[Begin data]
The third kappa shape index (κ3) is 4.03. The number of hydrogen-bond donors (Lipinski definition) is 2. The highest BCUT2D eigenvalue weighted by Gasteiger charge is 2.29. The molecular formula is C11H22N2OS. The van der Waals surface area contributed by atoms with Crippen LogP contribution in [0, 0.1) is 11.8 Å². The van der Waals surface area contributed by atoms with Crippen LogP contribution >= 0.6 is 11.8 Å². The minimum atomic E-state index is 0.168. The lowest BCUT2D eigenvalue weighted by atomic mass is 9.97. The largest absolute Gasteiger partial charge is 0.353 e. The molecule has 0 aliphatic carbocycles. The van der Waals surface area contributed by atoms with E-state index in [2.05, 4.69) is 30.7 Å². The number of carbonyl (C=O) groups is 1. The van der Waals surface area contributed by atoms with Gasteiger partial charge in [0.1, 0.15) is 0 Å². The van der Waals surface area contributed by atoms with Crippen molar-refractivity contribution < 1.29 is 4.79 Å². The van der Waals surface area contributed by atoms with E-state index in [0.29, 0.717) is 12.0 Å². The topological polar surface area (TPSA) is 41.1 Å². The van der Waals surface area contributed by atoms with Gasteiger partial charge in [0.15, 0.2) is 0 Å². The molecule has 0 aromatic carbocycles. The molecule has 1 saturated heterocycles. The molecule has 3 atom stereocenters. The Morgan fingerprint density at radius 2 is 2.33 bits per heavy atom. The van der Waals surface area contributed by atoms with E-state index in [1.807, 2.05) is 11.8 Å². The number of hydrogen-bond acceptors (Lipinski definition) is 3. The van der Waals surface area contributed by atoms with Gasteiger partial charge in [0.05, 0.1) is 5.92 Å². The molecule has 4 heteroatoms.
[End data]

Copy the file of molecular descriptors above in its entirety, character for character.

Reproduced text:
The third kappa shape index (κ3) is 4.03. The number of hydrogen-bond donors (Lipinski definition) is 2. The highest BCUT2D eigenvalue weighted by Gasteiger charge is 2.29. The molecular formula is C11H22N2OS. The van der Waals surface area contributed by atoms with Crippen LogP contribution in [0, 0.1) is 11.8 Å². The van der Waals surface area contributed by atoms with Crippen LogP contribution >= 0.6 is 11.8 Å². The minimum atomic E-state index is 0.168. The lowest BCUT2D eigenvalue weighted by atomic mass is 9.97. The largest absolute Gasteiger partial charge is 0.353 e. The molecule has 0 aliphatic carbocycles. The van der Waals surface area contributed by atoms with E-state index in [2.05, 4.69) is 30.7 Å². The number of carbonyl (C=O) groups is 1. The van der Waals surface area contributed by atoms with Gasteiger partial charge in [0.1, 0.15) is 0 Å². The van der Waals surface area contributed by atoms with Crippen molar-refractivity contribution < 1.29 is 4.79 Å². The van der Waals surface area contributed by atoms with E-state index in [0.29, 0.717) is 12.0 Å². The topological polar surface area (TPSA) is 41.1 Å². The van der Waals surface area contributed by atoms with Gasteiger partial charge in [0.15, 0.2) is 0 Å². The molecule has 0 aromatic carbocycles. The molecule has 1 saturated heterocycles. The molecule has 3 atom stereocenters. The Morgan fingerprint density at radius 2 is 2.33 bits per heavy atom. The van der Waals surface area contributed by atoms with E-state index in [1.807, 2.05) is 11.8 Å². The number of hydrogen-bond acceptors (Lipinski definition) is 3. The van der Waals surface area contributed by atoms with Gasteiger partial charge in [0.05, 0.1) is 5.92 Å². The molecule has 4 heteroatoms.